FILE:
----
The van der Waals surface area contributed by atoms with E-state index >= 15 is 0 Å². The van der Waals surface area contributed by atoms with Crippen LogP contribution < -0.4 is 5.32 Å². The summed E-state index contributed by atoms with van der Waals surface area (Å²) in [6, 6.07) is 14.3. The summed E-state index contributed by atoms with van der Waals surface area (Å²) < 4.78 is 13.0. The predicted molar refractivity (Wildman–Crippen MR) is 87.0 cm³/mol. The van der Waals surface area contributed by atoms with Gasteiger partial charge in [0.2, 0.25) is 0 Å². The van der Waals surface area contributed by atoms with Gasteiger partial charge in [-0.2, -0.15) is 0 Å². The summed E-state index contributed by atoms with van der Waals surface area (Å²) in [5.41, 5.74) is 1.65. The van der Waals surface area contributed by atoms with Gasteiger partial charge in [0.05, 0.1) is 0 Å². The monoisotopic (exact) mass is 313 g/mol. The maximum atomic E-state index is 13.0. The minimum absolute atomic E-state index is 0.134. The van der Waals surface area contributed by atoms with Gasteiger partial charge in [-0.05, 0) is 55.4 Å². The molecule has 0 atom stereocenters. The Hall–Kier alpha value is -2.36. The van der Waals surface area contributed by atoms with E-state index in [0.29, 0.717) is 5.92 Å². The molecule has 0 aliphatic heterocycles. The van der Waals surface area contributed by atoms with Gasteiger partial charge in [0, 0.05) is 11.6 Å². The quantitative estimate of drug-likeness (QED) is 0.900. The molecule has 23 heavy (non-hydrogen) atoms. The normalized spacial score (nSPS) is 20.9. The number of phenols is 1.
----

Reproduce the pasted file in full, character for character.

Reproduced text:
The van der Waals surface area contributed by atoms with E-state index >= 15 is 0 Å². The van der Waals surface area contributed by atoms with Crippen LogP contribution < -0.4 is 5.32 Å². The summed E-state index contributed by atoms with van der Waals surface area (Å²) in [6, 6.07) is 14.3. The summed E-state index contributed by atoms with van der Waals surface area (Å²) < 4.78 is 13.0. The predicted molar refractivity (Wildman–Crippen MR) is 87.0 cm³/mol. The van der Waals surface area contributed by atoms with Gasteiger partial charge in [0.2, 0.25) is 0 Å². The van der Waals surface area contributed by atoms with Gasteiger partial charge in [-0.2, -0.15) is 0 Å². The summed E-state index contributed by atoms with van der Waals surface area (Å²) in [5.41, 5.74) is 1.65. The van der Waals surface area contributed by atoms with Gasteiger partial charge in [0.05, 0.1) is 0 Å². The monoisotopic (exact) mass is 313 g/mol. The maximum atomic E-state index is 13.0. The minimum absolute atomic E-state index is 0.134. The van der Waals surface area contributed by atoms with Gasteiger partial charge in [-0.05, 0) is 55.4 Å². The molecule has 0 atom stereocenters. The Hall–Kier alpha value is -2.36. The van der Waals surface area contributed by atoms with E-state index in [0.29, 0.717) is 5.92 Å². The molecule has 0 aliphatic heterocycles. The van der Waals surface area contributed by atoms with Gasteiger partial charge in [0, 0.05) is 11.6 Å². The quantitative estimate of drug-likeness (QED) is 0.900. The molecule has 23 heavy (non-hydrogen) atoms. The normalized spacial score (nSPS) is 20.9. The number of phenols is 1.